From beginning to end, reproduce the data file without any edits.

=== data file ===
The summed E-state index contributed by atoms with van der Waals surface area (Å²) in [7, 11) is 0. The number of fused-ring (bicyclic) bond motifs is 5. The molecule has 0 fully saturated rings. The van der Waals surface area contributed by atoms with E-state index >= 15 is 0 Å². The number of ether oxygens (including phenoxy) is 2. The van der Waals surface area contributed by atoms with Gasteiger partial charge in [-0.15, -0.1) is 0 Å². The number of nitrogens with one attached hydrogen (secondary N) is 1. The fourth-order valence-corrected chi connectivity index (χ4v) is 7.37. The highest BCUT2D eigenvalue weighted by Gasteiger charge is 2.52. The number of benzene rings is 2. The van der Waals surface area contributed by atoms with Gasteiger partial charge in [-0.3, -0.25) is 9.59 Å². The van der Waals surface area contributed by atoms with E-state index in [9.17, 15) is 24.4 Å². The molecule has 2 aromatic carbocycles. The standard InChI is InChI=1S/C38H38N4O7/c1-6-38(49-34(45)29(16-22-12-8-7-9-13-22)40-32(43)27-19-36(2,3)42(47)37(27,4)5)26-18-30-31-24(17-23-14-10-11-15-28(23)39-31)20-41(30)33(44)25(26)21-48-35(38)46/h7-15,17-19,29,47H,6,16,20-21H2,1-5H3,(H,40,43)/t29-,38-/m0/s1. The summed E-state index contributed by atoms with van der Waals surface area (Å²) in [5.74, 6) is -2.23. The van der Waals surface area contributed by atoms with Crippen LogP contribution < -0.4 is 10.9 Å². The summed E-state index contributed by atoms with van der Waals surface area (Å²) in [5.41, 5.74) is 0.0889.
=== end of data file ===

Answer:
The summed E-state index contributed by atoms with van der Waals surface area (Å²) in [7, 11) is 0. The number of fused-ring (bicyclic) bond motifs is 5. The molecule has 0 fully saturated rings. The van der Waals surface area contributed by atoms with E-state index >= 15 is 0 Å². The number of ether oxygens (including phenoxy) is 2. The van der Waals surface area contributed by atoms with Gasteiger partial charge in [-0.15, -0.1) is 0 Å². The number of nitrogens with one attached hydrogen (secondary N) is 1. The fourth-order valence-corrected chi connectivity index (χ4v) is 7.37. The highest BCUT2D eigenvalue weighted by Gasteiger charge is 2.52. The number of benzene rings is 2. The van der Waals surface area contributed by atoms with Gasteiger partial charge in [-0.3, -0.25) is 9.59 Å². The van der Waals surface area contributed by atoms with E-state index in [9.17, 15) is 24.4 Å². The molecule has 2 aromatic carbocycles. The standard InChI is InChI=1S/C38H38N4O7/c1-6-38(49-34(45)29(16-22-12-8-7-9-13-22)40-32(43)27-19-36(2,3)42(47)37(27,4)5)26-18-30-31-24(17-23-14-10-11-15-28(23)39-31)20-41(30)33(44)25(26)21-48-35(38)46/h7-15,17-19,29,47H,6,16,20-21H2,1-5H3,(H,40,43)/t29-,38-/m0/s1. The summed E-state index contributed by atoms with van der Waals surface area (Å²) in [5.74, 6) is -2.23. The van der Waals surface area contributed by atoms with Crippen LogP contribution < -0.4 is 10.9 Å². The summed E-state index contributed by atoms with van der Waals surface area (Å²) in [5.41, 5.74) is 0.0889.